Tuesday, March 15, 2011

Beggars Can't Be Choosers

I'm begging everyone to stop begging, or more specifically, to stop *saying* you're begging when you're not.

People love to sound pretentious, and there's really no better way to puff up your side of the debate than by cracking open the textbook from the Introduction to Logic course you took pass/fail as an elective in college and choosing fallacies to accuse the other side of at random. Formal logic is not something the average person is familiar with, so using it can make you sound all smart and confident when conversing with lesser mortals.

Unless of course you are using logic incorrectly in front of people who actually understand it. Then you just look stupid.

This brings us to my second greatest pet peeve (worse than the Alot, but not as bad as "disinterested"): false accusations of question begging.

The logical fallacy of "begging the question," or "petitio principii," as Aristotle would not have said because he did not speak Latin, occurs when a proposition that requires proof is assumed without proof. Basically you're making an argument that X is true, and your argument is that X is true. They often read like the punchline of a racist joke. "Why do Muslims have smelly feet? Because they stink!"

Abusing logic is just so offensive.

The worst question beggars I've come across are the fucking morons who make nature programs. Seriously, just turn on Animal Planet, count to ten, and I guarantee you, by 5-and-a-half you will have seen a question thoroughly begged. I once saw a special on animals with crazy mutations. It was the least informative hour of my life, and that's coming from a proud member of the "I went to a public school, BITCH!" Facebook group. The whole episode basically went like this:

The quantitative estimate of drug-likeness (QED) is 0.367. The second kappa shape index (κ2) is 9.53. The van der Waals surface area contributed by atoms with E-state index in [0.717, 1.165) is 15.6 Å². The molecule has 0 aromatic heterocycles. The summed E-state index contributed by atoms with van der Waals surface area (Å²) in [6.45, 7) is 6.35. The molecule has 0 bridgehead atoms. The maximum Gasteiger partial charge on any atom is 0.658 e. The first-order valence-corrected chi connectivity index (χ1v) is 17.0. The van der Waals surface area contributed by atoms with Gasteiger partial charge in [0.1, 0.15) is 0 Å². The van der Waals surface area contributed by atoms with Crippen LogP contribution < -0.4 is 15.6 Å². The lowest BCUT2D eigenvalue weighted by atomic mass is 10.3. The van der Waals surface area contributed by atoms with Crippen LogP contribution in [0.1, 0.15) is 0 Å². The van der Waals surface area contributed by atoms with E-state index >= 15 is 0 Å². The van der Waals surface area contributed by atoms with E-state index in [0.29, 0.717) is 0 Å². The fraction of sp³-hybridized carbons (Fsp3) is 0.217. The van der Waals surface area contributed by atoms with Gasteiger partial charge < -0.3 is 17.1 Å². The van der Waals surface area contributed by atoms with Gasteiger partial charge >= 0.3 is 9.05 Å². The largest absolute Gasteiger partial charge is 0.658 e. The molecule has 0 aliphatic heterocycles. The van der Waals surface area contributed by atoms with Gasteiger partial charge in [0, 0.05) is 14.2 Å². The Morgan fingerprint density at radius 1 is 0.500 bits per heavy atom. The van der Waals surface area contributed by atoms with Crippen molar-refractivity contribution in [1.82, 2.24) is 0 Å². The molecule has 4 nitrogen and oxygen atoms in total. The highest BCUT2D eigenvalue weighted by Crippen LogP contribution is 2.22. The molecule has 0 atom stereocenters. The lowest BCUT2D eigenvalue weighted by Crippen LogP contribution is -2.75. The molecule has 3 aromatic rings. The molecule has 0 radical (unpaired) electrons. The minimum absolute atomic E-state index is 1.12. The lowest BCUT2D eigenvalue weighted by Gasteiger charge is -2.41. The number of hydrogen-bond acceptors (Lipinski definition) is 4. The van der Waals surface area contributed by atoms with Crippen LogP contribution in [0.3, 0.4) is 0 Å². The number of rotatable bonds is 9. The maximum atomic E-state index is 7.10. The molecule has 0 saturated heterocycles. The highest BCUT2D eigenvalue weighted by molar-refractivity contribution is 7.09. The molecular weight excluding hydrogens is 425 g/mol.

[While showing an awesome video of a two headed snake that I'm too lazy to look up for you guys]

Narrator: Here you see the common garden Snakey Snake. But this specimen has a rare mutation: two completely distinct heads.

Me: Holy shit!

Narrator: Why does this snake have two heads?

Me: I don't know, why? Please tell me!

Narrator: Because it has a condition called Headus Duplicatus, which is Latin for "oh my god this fucker's got two heads!"

Me: FML.

That is definitely in the running for "Most Contentless Statement I Have Ever Heard." You're telling me that this snake has two heads because...it has a condition that gives it two heads? Really? The author of that logical merry-go-round deserves to be sent to the circle of hell where you're eternally eaten by two headed snakes while screaming "Why? Why do they have two heads?!" and then Lucifer says "BECAUSE THEY DO!"

Oh yeah, you begged that question so good.

Anyway, so question begging is really fucking annoying, but not nearly as annoying as when people say "Well, that begs the question blah blah blah." No, people, no it doesn't. What you mean is "That raises the question blah blah blah." When your girlfriend says she wants to go out tonight, that doesn't beg the question "how are we going to get there in this weather?" She's committed no logical fallacy by stating her preference for getting your ass off the goddamn couch, for once. Sure, there are more things to discuss and logistics to figure out before her dream of a glamorous evening at Olive Garden can be made a reality, but that has nothing to do with any begging of questions.